Wednesday, November 17, 2021

The annual litany of lawlessness

The Inspector-General of Intelligence and Security has published their 2021 Annual Report, and its the usual litany of lawlessness and failure from the spy agencies. There are the usual examples of the SIS and GSCB simply failing to comply with statutory requirements and adopting self-serving legal interpretations 9whcih the IGIS disagrees with). And then there's this:

Section 220 of the ISA specifies that information obtained by or disclosed to the Service for a security clearance assessment may be used only for the purposes of that assessment, another clearance assessment, or counter-intelligence. Counter-intelligence is defined as intelligence activities carried out to identify and counteract the threat, or potential threat, of unauthorised disclosure of official information by a person who holds or has held a security clearance.


In the past year the Service was confronted with the question of whether a candidate’s disclosure of information about criminal behaviour was serious enough to be reported to the Police, despite the rule in the ISA. In a particular case the Service decided quickly in favour of sharing the information. On learning of this I was not persuaded, on the facts, that it had been necessary for the Service to report it before receiving advice from Crown Law on the scope for doing so. The Service subsequently proposed an interpretation of s 220 ISA that would allow disclosure to the Police, in the particular circumstances and more generally. I did not agree with that reading; nor, ultimately, did the Solicitor-General.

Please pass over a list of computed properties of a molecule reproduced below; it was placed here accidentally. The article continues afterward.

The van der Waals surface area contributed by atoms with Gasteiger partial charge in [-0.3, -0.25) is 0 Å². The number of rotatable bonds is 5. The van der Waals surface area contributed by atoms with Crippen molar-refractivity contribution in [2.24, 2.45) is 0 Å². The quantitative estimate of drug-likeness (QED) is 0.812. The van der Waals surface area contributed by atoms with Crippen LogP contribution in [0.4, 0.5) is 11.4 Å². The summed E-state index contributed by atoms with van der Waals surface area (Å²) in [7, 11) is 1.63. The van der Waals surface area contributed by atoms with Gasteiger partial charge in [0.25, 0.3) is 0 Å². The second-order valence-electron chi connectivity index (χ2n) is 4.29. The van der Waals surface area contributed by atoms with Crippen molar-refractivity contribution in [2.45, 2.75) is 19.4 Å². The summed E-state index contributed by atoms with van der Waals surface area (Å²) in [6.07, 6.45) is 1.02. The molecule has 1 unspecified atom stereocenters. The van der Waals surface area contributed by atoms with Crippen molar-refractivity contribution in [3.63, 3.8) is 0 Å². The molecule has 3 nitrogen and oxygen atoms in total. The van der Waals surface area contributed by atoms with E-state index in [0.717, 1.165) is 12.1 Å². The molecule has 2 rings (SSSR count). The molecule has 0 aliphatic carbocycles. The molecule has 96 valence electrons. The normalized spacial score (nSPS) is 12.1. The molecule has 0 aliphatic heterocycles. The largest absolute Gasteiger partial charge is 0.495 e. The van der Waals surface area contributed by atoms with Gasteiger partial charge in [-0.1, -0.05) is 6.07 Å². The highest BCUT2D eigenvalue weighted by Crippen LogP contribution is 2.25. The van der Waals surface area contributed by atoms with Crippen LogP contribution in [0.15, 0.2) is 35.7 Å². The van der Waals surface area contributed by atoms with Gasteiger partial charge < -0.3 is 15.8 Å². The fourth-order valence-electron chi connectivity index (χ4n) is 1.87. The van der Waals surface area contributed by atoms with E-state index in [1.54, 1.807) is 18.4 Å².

[Link added]

Or, to put it another way: the SIS knowingly and deliberately broke the law, basicly because they felt like it. As usual there are no criminal penalties for doing so, so there are no real consequences for them other than having it mentioned in an annual report. Which raises the obvious question: if they would so casually violate the clear legal prohibition of s220 (and it is a clear legal prohibition, with no room for interpretation in the direction they wanted), what does that say about their approach to other equally clear legal prohibitions in the Intelligence and security Act, or elsewhere in the law?